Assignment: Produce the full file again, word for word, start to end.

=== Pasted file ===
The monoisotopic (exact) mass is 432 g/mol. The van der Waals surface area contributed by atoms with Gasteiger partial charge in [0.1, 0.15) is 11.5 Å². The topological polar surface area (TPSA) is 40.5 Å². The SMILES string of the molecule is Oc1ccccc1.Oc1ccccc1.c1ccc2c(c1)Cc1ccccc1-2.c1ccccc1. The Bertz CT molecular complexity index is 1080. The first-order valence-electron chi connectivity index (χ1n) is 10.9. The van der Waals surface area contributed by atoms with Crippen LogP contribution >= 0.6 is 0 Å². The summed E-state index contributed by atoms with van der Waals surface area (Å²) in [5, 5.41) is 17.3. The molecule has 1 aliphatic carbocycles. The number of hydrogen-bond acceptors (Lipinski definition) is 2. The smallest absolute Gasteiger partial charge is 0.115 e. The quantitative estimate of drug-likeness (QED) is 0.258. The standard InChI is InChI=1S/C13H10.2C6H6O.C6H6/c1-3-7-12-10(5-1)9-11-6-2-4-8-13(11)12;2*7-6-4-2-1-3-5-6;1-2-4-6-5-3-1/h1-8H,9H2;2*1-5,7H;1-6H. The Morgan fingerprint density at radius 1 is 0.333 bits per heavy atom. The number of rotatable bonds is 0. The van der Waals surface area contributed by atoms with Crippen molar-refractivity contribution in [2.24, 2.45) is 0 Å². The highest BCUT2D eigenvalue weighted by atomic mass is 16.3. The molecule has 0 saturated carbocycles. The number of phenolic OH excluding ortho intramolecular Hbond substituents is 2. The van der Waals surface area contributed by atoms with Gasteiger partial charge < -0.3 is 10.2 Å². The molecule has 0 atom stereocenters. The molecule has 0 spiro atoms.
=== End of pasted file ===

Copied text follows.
The monoisotopic (exact) mass is 432 g/mol. The van der Waals surface area contributed by atoms with Gasteiger partial charge in [0.1, 0.15) is 11.5 Å². The topological polar surface area (TPSA) is 40.5 Å². The SMILES string of the molecule is Oc1ccccc1.Oc1ccccc1.c1ccc2c(c1)Cc1ccccc1-2.c1ccccc1. The Bertz CT molecular complexity index is 1080. The first-order valence-electron chi connectivity index (χ1n) is 10.9. The van der Waals surface area contributed by atoms with Crippen LogP contribution >= 0.6 is 0 Å². The summed E-state index contributed by atoms with van der Waals surface area (Å²) in [5, 5.41) is 17.3. The molecule has 1 aliphatic carbocycles. The number of hydrogen-bond acceptors (Lipinski definition) is 2. The smallest absolute Gasteiger partial charge is 0.115 e. The quantitative estimate of drug-likeness (QED) is 0.258. The standard InChI is InChI=1S/C13H10.2C6H6O.C6H6/c1-3-7-12-10(5-1)9-11-6-2-4-8-13(11)12;2*7-6-4-2-1-3-5-6;1-2-4-6-5-3-1/h1-8H,9H2;2*1-5,7H;1-6H. The Morgan fingerprint density at radius 1 is 0.333 bits per heavy atom. The number of rotatable bonds is 0. The van der Waals surface area contributed by atoms with Crippen molar-refractivity contribution in [2.24, 2.45) is 0 Å². The highest BCUT2D eigenvalue weighted by atomic mass is 16.3. The molecule has 0 saturated carbocycles. The number of phenolic OH excluding ortho intramolecular Hbond substituents is 2. The van der Waals surface area contributed by atoms with Gasteiger partial charge < -0.3 is 10.2 Å². The molecule has 0 atom stereocenters. The molecule has 0 spiro atoms.